First the core concepts brought out by the film and the short story differ slightly.The short story’s story line brings out reality allegory. It is based on a psychopath from the Southwest in the mid-sixties commonly known as ‘the pied piper of Tucson’. It is enthused by Charles Schmid, a man in his thirties, who committed the Tucson, Arizona murders by seducing teenage girls(Muktananda 128). Charles was reportedly a short man who wore rags in his boots to give him a taller appearance which caused him to walk unsteadily. This character is clearly brought out by Arnold friend by the way he imitated teenagers in talk, dress and comportment. On the contrary in the film, more details on Connie are provided than those in the book. The book gives an in depth of the life aspects of Connie and the hence audience is given a chance to relate more with the character in the film than the book.This makes it simpler to discount the story-line as a simple ‘date rape’ seduction film. The difference may be due to the extra impetus and content provided in the film aiming to convert the short story into a full-length feature film, which is quite the daunting task(Chopra). The director has however tried to maintain the ambiguity rendered in the original story.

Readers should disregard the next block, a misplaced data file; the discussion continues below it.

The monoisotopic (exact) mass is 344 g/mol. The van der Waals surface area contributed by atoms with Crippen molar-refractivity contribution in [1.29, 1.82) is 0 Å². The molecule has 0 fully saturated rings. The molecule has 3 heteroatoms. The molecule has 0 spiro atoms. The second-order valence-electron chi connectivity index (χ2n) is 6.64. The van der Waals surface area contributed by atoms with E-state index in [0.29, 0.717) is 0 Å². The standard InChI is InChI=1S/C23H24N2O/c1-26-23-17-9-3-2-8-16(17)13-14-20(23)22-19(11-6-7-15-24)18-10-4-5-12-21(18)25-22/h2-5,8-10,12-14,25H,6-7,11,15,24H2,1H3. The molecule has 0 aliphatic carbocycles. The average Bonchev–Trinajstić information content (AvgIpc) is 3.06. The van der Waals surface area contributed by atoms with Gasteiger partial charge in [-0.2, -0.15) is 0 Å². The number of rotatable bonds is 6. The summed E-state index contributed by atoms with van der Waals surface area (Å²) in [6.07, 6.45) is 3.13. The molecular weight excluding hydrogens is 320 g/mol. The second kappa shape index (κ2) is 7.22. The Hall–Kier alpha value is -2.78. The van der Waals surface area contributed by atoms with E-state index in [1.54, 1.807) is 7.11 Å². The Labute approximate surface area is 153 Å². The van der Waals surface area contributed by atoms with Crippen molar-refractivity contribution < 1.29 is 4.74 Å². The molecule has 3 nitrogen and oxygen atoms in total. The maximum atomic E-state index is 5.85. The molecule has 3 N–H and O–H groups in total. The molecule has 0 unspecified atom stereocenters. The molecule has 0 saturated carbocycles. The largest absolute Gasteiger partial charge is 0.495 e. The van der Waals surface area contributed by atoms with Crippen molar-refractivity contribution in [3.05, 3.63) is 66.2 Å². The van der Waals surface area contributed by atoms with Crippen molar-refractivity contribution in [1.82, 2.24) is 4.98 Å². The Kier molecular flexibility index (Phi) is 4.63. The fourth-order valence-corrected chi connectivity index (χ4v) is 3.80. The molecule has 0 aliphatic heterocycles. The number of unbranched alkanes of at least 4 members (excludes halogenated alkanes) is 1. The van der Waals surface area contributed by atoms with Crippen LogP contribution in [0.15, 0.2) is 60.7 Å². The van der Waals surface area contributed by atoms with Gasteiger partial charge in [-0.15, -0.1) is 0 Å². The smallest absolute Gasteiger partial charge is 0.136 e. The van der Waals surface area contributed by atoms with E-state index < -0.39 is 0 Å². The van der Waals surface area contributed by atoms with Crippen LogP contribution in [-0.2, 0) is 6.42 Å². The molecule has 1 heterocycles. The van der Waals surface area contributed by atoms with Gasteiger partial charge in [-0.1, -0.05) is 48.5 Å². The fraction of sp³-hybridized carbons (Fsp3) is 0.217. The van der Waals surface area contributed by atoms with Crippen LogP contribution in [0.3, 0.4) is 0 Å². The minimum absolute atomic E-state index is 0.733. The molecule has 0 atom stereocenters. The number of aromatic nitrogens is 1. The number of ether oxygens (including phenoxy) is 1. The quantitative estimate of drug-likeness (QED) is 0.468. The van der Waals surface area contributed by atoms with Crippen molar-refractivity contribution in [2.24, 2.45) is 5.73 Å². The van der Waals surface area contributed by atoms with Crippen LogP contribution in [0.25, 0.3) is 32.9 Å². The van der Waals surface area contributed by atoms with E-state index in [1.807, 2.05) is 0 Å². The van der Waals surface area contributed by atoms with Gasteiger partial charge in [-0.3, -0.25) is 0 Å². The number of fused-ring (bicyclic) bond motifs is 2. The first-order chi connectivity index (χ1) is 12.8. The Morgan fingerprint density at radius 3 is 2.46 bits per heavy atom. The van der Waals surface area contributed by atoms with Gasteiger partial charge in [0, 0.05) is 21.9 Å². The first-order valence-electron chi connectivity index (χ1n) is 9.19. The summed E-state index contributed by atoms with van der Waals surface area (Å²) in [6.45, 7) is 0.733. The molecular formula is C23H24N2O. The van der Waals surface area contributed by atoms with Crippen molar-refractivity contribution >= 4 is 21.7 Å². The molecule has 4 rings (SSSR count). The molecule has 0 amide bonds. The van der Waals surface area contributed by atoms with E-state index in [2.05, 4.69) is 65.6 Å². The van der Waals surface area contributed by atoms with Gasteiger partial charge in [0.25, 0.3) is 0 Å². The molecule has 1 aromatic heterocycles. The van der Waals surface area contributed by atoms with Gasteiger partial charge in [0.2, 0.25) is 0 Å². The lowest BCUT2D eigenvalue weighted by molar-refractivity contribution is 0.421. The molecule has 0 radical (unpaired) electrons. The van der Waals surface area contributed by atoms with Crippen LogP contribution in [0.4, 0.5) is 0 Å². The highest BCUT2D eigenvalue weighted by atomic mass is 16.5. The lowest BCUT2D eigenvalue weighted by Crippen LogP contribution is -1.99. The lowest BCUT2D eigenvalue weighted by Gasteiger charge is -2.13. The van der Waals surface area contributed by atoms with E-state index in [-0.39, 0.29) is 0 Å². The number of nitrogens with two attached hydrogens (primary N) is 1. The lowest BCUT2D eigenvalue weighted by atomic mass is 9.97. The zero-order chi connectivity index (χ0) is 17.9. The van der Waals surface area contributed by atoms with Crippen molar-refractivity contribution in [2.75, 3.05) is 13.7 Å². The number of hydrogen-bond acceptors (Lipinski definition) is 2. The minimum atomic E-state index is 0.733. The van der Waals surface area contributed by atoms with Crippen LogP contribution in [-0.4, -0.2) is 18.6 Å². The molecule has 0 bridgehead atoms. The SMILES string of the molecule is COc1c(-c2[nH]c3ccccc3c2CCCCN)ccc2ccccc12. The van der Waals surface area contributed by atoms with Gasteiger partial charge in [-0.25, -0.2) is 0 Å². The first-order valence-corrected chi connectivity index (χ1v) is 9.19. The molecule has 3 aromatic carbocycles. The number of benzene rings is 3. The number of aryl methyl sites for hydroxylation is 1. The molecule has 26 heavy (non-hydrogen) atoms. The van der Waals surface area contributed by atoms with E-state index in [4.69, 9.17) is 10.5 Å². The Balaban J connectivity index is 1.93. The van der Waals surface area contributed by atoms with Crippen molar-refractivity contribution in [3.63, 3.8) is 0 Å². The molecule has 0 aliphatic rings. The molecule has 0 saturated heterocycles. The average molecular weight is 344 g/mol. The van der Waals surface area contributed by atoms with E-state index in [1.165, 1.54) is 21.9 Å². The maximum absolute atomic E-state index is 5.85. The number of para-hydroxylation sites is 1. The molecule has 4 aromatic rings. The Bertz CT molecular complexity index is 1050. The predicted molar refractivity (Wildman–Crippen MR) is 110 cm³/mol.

Second, another evident contrast between the two works of literature is the focus on the relationship betweenConnie and her mother varies. Oates’ short story gives a detailed focus on Connie than it does to her mother. Her mother’s insolence towards her is a prime element to the story’s plot. In the story, Connie’s mother does not care much about her since she is jealous of Connie’s good looks and her youth(Muktananda 130). In the conversation about the Pettinger girl in the story, ‘oh, her. That dope’ and moves on. Reading on, Connie’smother is portrayed as simplistic and a person of few questions. However, in the film, the Pettinger girl scene involves Connie lashing back at her mother for continually interrogating her. Connie’s reaction angers her mother which leads her to strike Connie hard in the face. The film also portraysConnie’s mother as one who cares about her daughter though Connie persistently pushes her away. As the film proceeds, the mother consistently attempts to show Connie care and love but Connie does not acknowledge her. The slap on the face is probably a development of the story to make the impact of the reconciliation in the final scene more profound and vivid. The film gives detail to the mother daughter relationship showing that the mother recognized the stage Connie is at leading her to express anxiety and envy(Chopra). Audience is able to evaluate their relationship and the director successfully takes that scene to articulate the theme of family, specifically mother-daughter relationship.